David Kleeman, SVP, Insights Programs and PlayVangelist, PlayCollective, delivered these provocative remarks at the Learning at Home Forum in New York on January 24. The text of his commentary is posted below the video.
You can read his blog post, “Kids and Educational Media: Desire to Learn vs. Design to Teach” on the Huffington Post.
Good morning, and thanks to the Michael and Vicky for inviting me to comment. I’ve been outspoken about educational media before, and hope to be provocative today.
I’ll talk a lot about TV, but the strategy and policy implications are similar across platforms, because the educational value of media has as much to do with the child’s needs, interests and abilities as with the attributes of the program, game, app, or website.
I have two central points:
First, maybe kids stop consuming educational media because what we offer isn’t relevant or real to them, and before we pursue the report recommendation to create more content in curriculum areas parents rate as weak, we need to answer why what we have now doesn’t work for kids.
Second, many older kids are engaged with educational media, just not as defined by the research. Pursuit of media in the interest of a passion or curiosity – via resources like YouTube or Google – supplants consumption of packaged media designed to teach something. Interestingly, when the survey questioned parents about their own educational media use, the examples given were of self-directed, connected learning – looking up a recipe, getting health information or answering questions.
In some cases, kids feel they learn from media even when it has no educative intent. A German research institute asked 7-10 year olds which programs they learn from. Over 50% of the American boys talked about friendship and sharing lessons in “Spongebob.” We make meaning from media, based on our own needs.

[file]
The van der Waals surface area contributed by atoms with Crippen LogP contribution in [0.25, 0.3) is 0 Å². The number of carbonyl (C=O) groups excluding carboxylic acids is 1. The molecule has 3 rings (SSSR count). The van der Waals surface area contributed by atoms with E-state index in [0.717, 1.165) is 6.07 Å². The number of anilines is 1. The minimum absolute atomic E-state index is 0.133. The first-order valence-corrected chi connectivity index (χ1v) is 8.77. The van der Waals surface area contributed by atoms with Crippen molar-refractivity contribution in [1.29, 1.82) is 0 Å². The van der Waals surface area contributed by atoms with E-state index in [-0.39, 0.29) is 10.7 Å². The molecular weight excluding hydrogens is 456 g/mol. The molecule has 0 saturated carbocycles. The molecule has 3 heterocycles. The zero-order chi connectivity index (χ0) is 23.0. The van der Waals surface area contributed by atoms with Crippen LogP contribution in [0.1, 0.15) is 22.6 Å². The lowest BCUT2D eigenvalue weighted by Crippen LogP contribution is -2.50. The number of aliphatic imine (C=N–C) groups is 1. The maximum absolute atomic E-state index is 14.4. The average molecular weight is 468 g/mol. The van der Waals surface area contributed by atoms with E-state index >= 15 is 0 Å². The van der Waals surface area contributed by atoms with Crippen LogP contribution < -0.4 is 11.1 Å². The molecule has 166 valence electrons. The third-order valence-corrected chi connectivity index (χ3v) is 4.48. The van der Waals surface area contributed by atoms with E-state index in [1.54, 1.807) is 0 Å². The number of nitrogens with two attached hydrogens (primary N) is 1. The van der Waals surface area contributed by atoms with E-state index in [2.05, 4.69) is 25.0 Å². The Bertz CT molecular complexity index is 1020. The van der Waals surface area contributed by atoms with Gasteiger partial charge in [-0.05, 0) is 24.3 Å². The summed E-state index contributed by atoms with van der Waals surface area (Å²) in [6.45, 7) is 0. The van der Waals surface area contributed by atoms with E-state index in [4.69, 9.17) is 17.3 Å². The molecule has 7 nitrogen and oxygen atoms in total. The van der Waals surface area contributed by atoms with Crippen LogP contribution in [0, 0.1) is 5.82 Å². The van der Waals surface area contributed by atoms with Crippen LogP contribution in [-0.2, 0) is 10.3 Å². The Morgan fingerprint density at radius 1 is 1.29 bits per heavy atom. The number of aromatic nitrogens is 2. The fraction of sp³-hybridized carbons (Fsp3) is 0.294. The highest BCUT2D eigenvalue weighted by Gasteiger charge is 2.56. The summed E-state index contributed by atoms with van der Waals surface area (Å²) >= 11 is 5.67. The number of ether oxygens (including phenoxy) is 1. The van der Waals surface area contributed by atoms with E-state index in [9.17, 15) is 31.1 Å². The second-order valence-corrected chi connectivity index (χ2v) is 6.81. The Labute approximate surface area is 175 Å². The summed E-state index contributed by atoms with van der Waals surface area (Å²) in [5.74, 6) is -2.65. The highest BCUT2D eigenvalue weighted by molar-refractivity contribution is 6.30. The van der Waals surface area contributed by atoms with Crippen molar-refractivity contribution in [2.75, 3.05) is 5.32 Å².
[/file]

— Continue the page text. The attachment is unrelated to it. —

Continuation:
Earlier this week, as a nominating juror for the international children’s TV festival, I watched over 200 shows from around the world. Let me describe three that I found wonderfully educational, and ask whether they’d meet the study definition: “good for your child’s learning or growth, or that teaches some type of lesson, such as an academic or social skill.”
- Canadian kids designed and built playgrounds for their communities and, yes, the kids used the power tools themselves;
- Irish teens documented one day in their lives, via user-generated videos;
- A Brazilian telenovela dramatized the different challenges faced by twins – one white and one black.
By and large – we don’t make shows like these. When an American kid turns on TV, how often do they see any clue as to where they are, or who they are? How often do they see news or documentaries made for them? By the way, no American company entered a non-fiction program in the festival, except in the preschool category.
And here’s a conundrum. Most U.S. educational kids’ TV is curriculum-based, but in the German study I mentioned, American kids barely mentioned learning facts from TV. German kids – who get their own news, plus magazines and documentaries – listed factual learning first.
When the U.S. gets anxious about children’s time spent with media – and we do, moreso than any other country – we add education. Other countries seek to draw their content closer to the audience.